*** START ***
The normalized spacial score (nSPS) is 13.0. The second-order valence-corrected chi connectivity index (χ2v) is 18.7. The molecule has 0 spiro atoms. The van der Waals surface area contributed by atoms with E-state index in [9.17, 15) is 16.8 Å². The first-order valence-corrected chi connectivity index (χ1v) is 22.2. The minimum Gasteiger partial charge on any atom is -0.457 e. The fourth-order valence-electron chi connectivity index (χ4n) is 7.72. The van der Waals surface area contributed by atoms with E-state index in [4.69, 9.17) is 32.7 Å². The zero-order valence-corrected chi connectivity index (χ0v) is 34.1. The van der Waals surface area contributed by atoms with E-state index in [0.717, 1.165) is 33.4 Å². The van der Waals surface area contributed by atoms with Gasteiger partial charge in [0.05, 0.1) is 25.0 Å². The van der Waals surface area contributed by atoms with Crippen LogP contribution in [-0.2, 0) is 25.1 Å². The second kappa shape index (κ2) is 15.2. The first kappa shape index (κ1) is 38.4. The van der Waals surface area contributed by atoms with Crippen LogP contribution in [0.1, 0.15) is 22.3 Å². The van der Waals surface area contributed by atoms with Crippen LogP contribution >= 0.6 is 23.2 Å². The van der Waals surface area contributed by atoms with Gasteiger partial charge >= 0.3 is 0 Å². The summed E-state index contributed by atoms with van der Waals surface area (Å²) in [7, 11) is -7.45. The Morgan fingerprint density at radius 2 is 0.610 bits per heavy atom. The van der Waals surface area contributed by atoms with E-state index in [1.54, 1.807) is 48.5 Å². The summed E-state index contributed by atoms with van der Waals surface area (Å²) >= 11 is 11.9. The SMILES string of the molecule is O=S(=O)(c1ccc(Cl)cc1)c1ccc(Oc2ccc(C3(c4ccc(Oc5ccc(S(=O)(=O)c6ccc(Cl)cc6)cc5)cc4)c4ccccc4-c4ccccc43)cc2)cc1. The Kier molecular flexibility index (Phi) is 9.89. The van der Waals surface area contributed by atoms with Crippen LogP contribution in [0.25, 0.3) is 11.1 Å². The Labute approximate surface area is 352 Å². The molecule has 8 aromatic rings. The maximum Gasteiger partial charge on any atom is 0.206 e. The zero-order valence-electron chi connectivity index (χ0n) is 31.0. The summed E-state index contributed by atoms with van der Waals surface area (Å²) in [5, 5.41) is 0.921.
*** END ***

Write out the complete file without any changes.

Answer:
The normalized spacial score (nSPS) is 13.0. The second-order valence-corrected chi connectivity index (χ2v) is 18.7. The molecule has 0 spiro atoms. The van der Waals surface area contributed by atoms with E-state index in [9.17, 15) is 16.8 Å². The first-order valence-corrected chi connectivity index (χ1v) is 22.2. The minimum Gasteiger partial charge on any atom is -0.457 e. The fourth-order valence-electron chi connectivity index (χ4n) is 7.72. The van der Waals surface area contributed by atoms with E-state index in [4.69, 9.17) is 32.7 Å². The zero-order valence-corrected chi connectivity index (χ0v) is 34.1. The van der Waals surface area contributed by atoms with E-state index in [0.717, 1.165) is 33.4 Å². The van der Waals surface area contributed by atoms with Gasteiger partial charge in [0.05, 0.1) is 25.0 Å². The van der Waals surface area contributed by atoms with Crippen LogP contribution in [-0.2, 0) is 25.1 Å². The second kappa shape index (κ2) is 15.2. The first kappa shape index (κ1) is 38.4. The van der Waals surface area contributed by atoms with Crippen LogP contribution in [0.1, 0.15) is 22.3 Å². The van der Waals surface area contributed by atoms with Crippen LogP contribution >= 0.6 is 23.2 Å². The van der Waals surface area contributed by atoms with Gasteiger partial charge >= 0.3 is 0 Å². The summed E-state index contributed by atoms with van der Waals surface area (Å²) in [7, 11) is -7.45. The Morgan fingerprint density at radius 2 is 0.610 bits per heavy atom. The van der Waals surface area contributed by atoms with E-state index in [1.54, 1.807) is 48.5 Å². The summed E-state index contributed by atoms with van der Waals surface area (Å²) >= 11 is 11.9. The SMILES string of the molecule is O=S(=O)(c1ccc(Cl)cc1)c1ccc(Oc2ccc(C3(c4ccc(Oc5ccc(S(=O)(=O)c6ccc(Cl)cc6)cc5)cc4)c4ccccc4-c4ccccc43)cc2)cc1. The Kier molecular flexibility index (Phi) is 9.89. The van der Waals surface area contributed by atoms with Crippen LogP contribution in [0.25, 0.3) is 11.1 Å². The Labute approximate surface area is 352 Å². The molecule has 8 aromatic rings. The maximum Gasteiger partial charge on any atom is 0.206 e. The zero-order valence-electron chi connectivity index (χ0n) is 31.0. The summed E-state index contributed by atoms with van der Waals surface area (Å²) in [5, 5.41) is 0.921.